Title page for ETD etd-09302004-235116


Type of Document Dissertation
Author Sousa, George
Author's Email Address gsousa@vt.edu
URN etd-09302004-235116
Title Impact of Alternative Flow Control Policies on Value Stream Delivery Robustness Under Demand Instability: a System Dynamics Modeling and Simulation Approach
Degree PhD
Department Industrial and Systems Engineering
Advisory Committee
Advisor Name Title
Koelling, Charles Patrick Committee Co-Chair
Van Aken, Eileen M. Committee Co-Chair
Chen, Fengshan Frank Committee Member
Ellis, Kimberly P. Committee Member
Rentes, Antonio F. Committee Member
Keywords
  • systems engineering
  • lean enterprise design
  • delivery performance
  • value stream mapping
  • systems thinking
Date of Defense 2004-09-17
Availability unrestricted
Abstract
This research explores the effect of proposed management policies and related structures on the dynamics of value streams, particularly under demand instability. It relies on methods from the systems thinking and modeling literature and was designed to fulfill three main objectives.

Objective 1: Provide insight into the causes of problematic behavior in traditional value streams. Objective 2: Identify modes of demand behavior suitable for pull-based systems operation. Objective 3: Propose and test alternative value stream management policies and structures.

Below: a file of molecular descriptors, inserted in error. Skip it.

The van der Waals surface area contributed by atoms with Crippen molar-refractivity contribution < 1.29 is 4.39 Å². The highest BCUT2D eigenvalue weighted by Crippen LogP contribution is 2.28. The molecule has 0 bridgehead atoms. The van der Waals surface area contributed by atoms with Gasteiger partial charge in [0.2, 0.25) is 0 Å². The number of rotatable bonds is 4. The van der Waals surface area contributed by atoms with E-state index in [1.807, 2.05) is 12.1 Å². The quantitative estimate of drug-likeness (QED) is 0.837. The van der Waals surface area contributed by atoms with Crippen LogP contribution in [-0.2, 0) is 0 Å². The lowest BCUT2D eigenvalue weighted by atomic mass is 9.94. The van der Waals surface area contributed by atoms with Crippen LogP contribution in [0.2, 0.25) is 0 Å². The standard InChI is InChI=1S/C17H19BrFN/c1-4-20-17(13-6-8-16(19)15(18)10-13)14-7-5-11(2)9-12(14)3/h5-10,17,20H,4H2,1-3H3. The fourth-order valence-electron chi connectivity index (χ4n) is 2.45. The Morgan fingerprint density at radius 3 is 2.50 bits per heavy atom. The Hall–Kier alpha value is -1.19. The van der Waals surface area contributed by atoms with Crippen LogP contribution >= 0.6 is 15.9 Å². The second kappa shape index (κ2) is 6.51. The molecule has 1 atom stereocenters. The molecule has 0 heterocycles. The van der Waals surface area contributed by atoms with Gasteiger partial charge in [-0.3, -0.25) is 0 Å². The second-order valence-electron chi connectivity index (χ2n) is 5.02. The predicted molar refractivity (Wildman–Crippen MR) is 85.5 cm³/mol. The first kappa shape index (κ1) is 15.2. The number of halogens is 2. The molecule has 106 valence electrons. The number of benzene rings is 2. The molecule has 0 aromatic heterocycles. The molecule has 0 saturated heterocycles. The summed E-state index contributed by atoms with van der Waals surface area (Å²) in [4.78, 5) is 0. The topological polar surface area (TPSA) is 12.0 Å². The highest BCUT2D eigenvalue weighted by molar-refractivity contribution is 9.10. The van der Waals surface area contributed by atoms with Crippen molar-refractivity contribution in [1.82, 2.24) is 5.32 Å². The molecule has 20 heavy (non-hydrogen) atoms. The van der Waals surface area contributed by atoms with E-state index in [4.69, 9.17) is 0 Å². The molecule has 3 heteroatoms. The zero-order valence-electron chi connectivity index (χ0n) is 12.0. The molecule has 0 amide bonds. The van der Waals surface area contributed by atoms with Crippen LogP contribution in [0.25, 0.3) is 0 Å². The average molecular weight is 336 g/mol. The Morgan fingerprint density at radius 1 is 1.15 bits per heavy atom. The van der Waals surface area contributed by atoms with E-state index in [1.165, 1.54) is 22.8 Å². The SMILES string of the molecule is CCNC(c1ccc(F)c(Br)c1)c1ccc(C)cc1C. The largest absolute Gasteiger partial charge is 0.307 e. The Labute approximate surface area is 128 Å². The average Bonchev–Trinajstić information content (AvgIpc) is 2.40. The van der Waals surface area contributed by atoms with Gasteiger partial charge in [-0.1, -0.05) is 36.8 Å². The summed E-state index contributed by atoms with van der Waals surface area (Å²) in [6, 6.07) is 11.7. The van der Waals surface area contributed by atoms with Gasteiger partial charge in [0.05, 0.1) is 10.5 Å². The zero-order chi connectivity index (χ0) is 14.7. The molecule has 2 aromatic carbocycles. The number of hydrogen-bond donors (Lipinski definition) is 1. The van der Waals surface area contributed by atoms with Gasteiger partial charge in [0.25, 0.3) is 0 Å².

The achievement of objectives 1 and 3 required the fulfillment of both a hypothetical and a real case. The hypothetical case was designed to describe the problem and improvement alternatives in generic terms, whereas the real case served to contextualize the main generic modeling elements in a real world situation, thus serving as an illustrative example.

The research approach was one based on system dynamics modeling and simulation methodologies that reflect the scientific method. Three alternative policies were created and tested.

Policy 1: a decision rule for altering the number of kanbans in circulation at the protective decoupling inventory during production cycles. Policy 2: a decision rule for defining the amount of demand to include in value stream schedules. Policy 3: a decision rule for setting a purposefully unbalanced downstream production capacity.

The results suggest a benefit from the combined use of Policies 2 and 3 in the face of sudden demand peaks. Policy 1 is expected to provide minor benefits but also significantly increase the risk of upstream instability and therefore its use is not recommended. This study provides a causality perspective of the structure of value streams, and gives enterprise engineers new insights into the state-of-the-art in value stream design.

Files
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